West Shore to downtown ferry pushed
A foot-passenger ferry between Colwood and downtown Victoria is once again proposed as a solution to the West Shore’s commuter traffic congestion.
The WestShore Chamber of Commerce announced Thursday it will oversee a marketing study to measure public- and private-sector interest in the service.
There could be a need for a 300-passenger vessel to shuttle about 1,000 people daily in the Strait of Juan de Fuca, say proponents, and those traffic numbers would increase as the West Shore communities continue to grow.
Staff at Victoria-based Black Ball Ferry Line, which operates the Coho ferry between Victoria and Port Angeles, and the faculty of management at Royal Roads University will conduct the latest study. Researchers say a viable service could reduce commuter traffic, decrease carbon emissions and increase tourism to the West Shore.
“At this point, it’s too early to tell if it will be feasible or not, but it makes sense to have more than one solution to the traffic problems,” said Black Ball Ferry Line president Ryan Burles.
Victoria Mayor Dean Fortin praised the initiative, saying there are “a whole lot of win-wins” if it’s economically viable. As a Victoria Regional Transit Commission member, Fortin would like to see transit work with any potential service to make travel seamless for passengers arriving in the downtown.
Foot-ferry service has been pitched by several proponents in recent years. The impetus for its latest resurrection was the recent sale of a former gravel pit in Colwood.
B.C. Investment Management Corp. bought the 170-hectare Royal Bay property from Lehigh Heidelberg Ltd. in early May. The site is already zoned for a mixed-use design, allowing 2,800 homes and a village centre with shops, offices and restaurants.
More than a year ago, Victoria-based Crown Marine Management Ltd. proposed building a marina near the site in partnership with a previous potential buyer. The group still has interest in a similar project with the new owner.
Marina construction would contribute to building the infrastructure required for a commuter ferry service, according to Anthony Utley, a partner in the marine management group.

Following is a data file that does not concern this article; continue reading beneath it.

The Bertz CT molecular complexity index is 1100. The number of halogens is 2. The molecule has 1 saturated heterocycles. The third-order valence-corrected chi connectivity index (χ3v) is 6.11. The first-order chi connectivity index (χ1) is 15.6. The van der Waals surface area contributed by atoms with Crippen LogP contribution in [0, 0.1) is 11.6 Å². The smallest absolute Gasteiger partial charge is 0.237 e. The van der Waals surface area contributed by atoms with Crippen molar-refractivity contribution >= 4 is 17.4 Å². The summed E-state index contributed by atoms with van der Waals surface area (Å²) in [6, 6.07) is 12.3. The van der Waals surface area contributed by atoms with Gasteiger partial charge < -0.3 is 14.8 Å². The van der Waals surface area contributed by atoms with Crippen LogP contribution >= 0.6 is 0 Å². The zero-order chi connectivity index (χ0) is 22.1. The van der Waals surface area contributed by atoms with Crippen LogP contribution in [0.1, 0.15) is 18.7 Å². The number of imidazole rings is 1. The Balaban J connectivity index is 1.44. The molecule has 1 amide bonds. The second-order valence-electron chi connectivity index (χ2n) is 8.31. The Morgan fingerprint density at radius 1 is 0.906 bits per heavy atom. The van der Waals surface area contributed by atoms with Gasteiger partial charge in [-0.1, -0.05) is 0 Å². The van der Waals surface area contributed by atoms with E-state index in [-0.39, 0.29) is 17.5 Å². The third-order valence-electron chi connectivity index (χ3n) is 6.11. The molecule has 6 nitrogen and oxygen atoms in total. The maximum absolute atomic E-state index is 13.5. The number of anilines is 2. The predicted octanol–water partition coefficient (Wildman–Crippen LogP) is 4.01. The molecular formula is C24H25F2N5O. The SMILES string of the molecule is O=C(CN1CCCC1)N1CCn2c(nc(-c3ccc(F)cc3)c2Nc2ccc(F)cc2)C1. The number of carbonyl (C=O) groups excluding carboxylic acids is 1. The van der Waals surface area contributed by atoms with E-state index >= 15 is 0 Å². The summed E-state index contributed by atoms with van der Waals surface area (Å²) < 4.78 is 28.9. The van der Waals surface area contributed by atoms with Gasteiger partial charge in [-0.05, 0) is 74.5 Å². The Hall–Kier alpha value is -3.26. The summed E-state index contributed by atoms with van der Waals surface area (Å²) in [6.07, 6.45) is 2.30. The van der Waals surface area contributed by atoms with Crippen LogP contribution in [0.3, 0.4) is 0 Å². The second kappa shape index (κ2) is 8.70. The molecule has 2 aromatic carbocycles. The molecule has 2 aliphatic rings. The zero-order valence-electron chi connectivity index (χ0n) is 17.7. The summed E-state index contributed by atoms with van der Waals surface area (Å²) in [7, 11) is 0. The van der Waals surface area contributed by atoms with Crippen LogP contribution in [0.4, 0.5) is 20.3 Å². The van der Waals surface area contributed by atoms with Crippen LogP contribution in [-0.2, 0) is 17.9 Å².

“If you buy a house in the West Shore and work in town, it’s going to be an attractive option even if you only use it 80 per cent of the time,” he said.
Researchers plan to approach the municipal, provincial and federal governments to gauge their interest because any successful service would likely require a public-private partnership.
“It’s something that would have to be subsidized in some way,” said Burles. “You’re taking cars off the roads, so there is a huge benefit to quality of life.”
Sea conditions are a concern. The proposed route would shuttle people along the mouth of Esquimalt Harbour and into Victoria. That part of the strait can see waves as high as two metres, say Canadian Coast Guard staff.
Burles recognizes there will likely be days when the vessel will have to stay docked.
“There needs to be a backup plan,” he said. “We need to find out how often there are sea states where you can’t run.”
Utley suggests the desire to get hundreds of vehicles off the road would far outweigh the dozen or so days the service might be cancelled.
The West Shore’s population is expected to increase, making it “imperative” to find “ways of removing more cars from our already congested roads,” said chamber president Stephen Whipp.
He expects the report by the end of the year.